In 1968, bomb explosions rocked downtown Ann Arbor and the U-M campus. No one was killed, but the case involving the suspects and issues of wiretapping would go all the way to the U.S. Supreme Court.
Bentley Historical Library
JUST BEFORE MIDNIGHT ON SEPTEMBER 29, 1968, a bomb went off in downtown Ann Arbor. Five sticks of dynamite blew a hole in the concrete and shattered the windows of a building at 450 South Main Street. The blast could be heard from Michigan Stadium all the way to the U-M hospital. No one was hurt in the explosion, and it fell off the front page of The Michigan Daily after one day.
The most surprising part of the story for many locals was that the nondescript building targeted was a surreptitious CIA office, which had been recruiting U-M students for almost a decade.
Two weeks later, another bomb exploded just before midnight, this time on University of Michigan property. The east entrance to the Institute of Science and Technology on North Campus was destroyed, but again no one was hurt. The Michigan Daily reported that some of the groups in the IST building were conducting “classified military research” funded by government agencies. A few months later, a third bomb destroyed a car parked in front of the U-M ROTC headquarters.
The bombings were proof that Ann Arbor wasn’t immune to the upheaval happening across the country. Barely a year had passed since riots in Detroit killed 43 people. In August 1968, at the Democratic National Convention in Chicago, images of police violence against anti-Vietnam War protesters were broadcast to every TV in America. Just as the fall semester began at U-M, more than 200 protesters were arrested in Ann Arbor demonstrating against the jailing of a Michigan Daily editor.
After a year of investigation, the FBI connected the three Ann Arbor bombing incidents to a string of politically motivated bombings in southeast Michigan. In 1970, a man named David Valler confessed to carrying out or aiding the attacks. The FBI then used Valler’s testimony to charge three prominent Ann Arbor radicals with conspiracy: John Sinclair, John W. Forrest, and Lawrence “Pun” Plamondon. All were all members of the White Panther Party (WPP), a counterculture organization created in solidarity with the Black Panther Party. They were accused of helping Valler, who was not a member of the WPP, choose the bombing locations in Ann Arbor. Plamondon was also accused of planting the bomb at the CIA office.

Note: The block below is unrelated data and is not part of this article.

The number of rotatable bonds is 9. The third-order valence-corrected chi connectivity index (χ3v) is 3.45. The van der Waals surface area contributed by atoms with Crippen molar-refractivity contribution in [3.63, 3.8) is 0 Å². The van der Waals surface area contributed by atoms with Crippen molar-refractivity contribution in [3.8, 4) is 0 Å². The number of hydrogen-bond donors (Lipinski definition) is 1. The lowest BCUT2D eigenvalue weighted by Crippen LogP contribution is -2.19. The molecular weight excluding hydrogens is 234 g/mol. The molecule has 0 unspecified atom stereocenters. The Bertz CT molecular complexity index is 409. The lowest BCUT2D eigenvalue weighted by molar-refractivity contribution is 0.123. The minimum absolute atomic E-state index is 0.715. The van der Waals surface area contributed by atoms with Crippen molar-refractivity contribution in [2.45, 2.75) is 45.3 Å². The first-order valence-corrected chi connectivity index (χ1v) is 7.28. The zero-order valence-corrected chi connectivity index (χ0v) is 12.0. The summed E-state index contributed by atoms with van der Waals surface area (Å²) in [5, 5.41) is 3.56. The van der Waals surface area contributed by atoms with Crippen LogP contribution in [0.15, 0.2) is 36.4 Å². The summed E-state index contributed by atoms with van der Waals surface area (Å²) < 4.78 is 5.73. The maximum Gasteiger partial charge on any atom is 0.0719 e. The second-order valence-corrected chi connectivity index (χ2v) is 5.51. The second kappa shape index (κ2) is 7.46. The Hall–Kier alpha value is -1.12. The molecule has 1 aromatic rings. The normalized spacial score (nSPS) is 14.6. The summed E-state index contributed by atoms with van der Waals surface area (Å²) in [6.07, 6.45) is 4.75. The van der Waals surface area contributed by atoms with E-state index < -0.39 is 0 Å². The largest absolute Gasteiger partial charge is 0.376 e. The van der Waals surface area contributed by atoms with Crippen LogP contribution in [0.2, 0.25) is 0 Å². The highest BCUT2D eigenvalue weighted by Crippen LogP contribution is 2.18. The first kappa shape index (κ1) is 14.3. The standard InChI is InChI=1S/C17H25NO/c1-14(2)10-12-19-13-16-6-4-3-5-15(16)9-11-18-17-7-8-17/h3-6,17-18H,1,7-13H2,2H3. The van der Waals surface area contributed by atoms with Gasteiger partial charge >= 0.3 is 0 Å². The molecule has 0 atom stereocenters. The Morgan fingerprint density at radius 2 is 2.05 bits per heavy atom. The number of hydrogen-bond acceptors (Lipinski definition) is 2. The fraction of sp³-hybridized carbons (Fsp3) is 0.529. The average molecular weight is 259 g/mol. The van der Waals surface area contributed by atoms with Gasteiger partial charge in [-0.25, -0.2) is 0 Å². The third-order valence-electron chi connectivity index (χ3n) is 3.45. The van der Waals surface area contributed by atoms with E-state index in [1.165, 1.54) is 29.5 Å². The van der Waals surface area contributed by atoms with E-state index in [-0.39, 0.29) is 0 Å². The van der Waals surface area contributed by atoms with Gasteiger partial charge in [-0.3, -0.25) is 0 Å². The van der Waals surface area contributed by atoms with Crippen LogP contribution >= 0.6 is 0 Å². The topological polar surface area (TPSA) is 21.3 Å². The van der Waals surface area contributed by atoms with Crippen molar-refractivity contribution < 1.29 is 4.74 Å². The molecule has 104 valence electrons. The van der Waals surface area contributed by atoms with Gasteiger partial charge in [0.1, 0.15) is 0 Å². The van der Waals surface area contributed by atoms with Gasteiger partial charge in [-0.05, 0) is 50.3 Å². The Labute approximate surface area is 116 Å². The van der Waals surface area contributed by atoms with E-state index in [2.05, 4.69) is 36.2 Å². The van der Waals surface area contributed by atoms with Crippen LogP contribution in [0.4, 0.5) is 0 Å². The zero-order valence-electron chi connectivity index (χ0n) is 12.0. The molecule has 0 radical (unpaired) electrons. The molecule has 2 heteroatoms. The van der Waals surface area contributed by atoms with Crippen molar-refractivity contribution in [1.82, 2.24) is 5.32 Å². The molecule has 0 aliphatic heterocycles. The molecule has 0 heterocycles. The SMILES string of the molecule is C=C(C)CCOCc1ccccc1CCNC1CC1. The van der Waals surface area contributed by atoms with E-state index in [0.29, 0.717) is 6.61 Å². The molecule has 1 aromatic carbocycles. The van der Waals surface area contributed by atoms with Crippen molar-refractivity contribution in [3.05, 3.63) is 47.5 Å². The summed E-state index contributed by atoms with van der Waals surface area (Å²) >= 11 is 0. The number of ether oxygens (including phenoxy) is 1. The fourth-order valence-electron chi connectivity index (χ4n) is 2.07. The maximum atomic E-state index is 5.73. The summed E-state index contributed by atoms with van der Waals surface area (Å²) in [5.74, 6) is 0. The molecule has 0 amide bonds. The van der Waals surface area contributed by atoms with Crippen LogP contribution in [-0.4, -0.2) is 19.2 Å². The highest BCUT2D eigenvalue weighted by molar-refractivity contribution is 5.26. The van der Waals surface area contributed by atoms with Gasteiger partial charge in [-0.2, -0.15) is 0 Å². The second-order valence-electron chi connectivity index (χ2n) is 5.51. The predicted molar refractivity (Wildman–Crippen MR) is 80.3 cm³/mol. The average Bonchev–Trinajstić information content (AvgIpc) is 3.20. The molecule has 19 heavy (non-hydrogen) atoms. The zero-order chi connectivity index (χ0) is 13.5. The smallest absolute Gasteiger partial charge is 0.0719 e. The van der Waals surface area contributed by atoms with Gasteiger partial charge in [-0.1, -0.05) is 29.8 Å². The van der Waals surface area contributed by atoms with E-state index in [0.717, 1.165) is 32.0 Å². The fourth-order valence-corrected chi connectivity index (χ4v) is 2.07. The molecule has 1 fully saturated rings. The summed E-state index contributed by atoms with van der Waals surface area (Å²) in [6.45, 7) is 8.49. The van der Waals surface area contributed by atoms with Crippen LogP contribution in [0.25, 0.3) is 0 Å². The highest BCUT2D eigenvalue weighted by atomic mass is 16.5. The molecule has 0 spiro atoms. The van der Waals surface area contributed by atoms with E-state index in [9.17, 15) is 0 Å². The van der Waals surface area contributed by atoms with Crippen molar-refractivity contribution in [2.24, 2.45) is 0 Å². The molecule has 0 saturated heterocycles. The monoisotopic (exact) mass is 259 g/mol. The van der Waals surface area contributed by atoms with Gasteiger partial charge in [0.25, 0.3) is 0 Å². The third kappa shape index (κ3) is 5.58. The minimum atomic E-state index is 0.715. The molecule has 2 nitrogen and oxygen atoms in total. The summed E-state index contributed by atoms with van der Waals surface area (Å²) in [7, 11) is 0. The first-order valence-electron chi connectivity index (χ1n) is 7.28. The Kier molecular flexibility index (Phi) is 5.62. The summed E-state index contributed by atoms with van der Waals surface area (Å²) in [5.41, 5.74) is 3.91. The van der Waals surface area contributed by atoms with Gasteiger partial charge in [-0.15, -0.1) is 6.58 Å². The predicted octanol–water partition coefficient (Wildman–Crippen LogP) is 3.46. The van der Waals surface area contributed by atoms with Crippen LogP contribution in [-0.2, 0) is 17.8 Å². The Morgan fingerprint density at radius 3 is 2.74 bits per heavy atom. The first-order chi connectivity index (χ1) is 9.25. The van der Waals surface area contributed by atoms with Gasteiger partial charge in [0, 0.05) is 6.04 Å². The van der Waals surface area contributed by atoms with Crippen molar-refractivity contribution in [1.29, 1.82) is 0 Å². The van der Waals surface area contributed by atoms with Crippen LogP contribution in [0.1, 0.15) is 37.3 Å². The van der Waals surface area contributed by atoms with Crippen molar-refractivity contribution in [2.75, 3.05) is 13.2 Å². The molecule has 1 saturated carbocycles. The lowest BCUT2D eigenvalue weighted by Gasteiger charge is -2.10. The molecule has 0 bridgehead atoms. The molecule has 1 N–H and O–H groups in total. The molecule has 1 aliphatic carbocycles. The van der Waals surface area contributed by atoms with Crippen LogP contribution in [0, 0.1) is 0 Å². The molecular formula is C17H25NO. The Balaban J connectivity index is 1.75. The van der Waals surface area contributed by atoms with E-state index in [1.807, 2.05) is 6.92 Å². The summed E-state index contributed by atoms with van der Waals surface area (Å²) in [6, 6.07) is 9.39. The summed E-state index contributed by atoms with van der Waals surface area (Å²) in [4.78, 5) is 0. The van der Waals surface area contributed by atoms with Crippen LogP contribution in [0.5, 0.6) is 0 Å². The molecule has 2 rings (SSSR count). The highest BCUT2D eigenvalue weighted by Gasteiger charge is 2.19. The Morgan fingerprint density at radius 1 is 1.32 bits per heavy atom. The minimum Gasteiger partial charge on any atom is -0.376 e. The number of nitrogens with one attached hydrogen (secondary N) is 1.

The FBI’s case against the trio included Plamondon’s recorded conversations from a phone wiretapped for an unrelated investigation. Much to the surprise of the WPP’s defense lawyers, the prosecution admitted during pretrial hearings that the FBI didn’t obtain a warrant for this wiretap. The FBI instead relied on a provision in the newly passed Omnibus Crime Control and Safe Streets Act of 1968, which gave them the power to monitor without a warrant any person or group they suspected of attempting to overthrow the United States government.
Before the trial even began, the defense’s challenge of this warrantless wiretap made it all the way to the Supreme Court. While the original trial would have focused on determining the potential guilt and motivations of the White Panther Party for the bombings, the Supreme Court instead had to answer fundamental constitutional questions: Does the government have the power to surveil its citizens without due process guaranteed by the Fourth Amendment if it believes those citizens are plotting the overthrow of the government? If so, what are the limits of this power? It would be a decision of monumental importance made during a time when America seemed hopelessly divided.
We Will Do Anything
John Sinclair and his wife, Leni, had been involved in the intersection of music, counterculture, and politics in Michigan years before the trial. They spent the 1960s producing rock and roll concerts in Detroit while running the Trans-Love Energies Unlimited commune. As their group of artists and activists grew, so did the attentions of the police and unfriendly neighbors. After a firebomb attack on their commune in early 1968, the Sinclairs, Plamondon, and a handful of other others left Detroit and moved to new headquarters, the “mansions” at 1520 and 1515 Hill Street in Ann Arbor.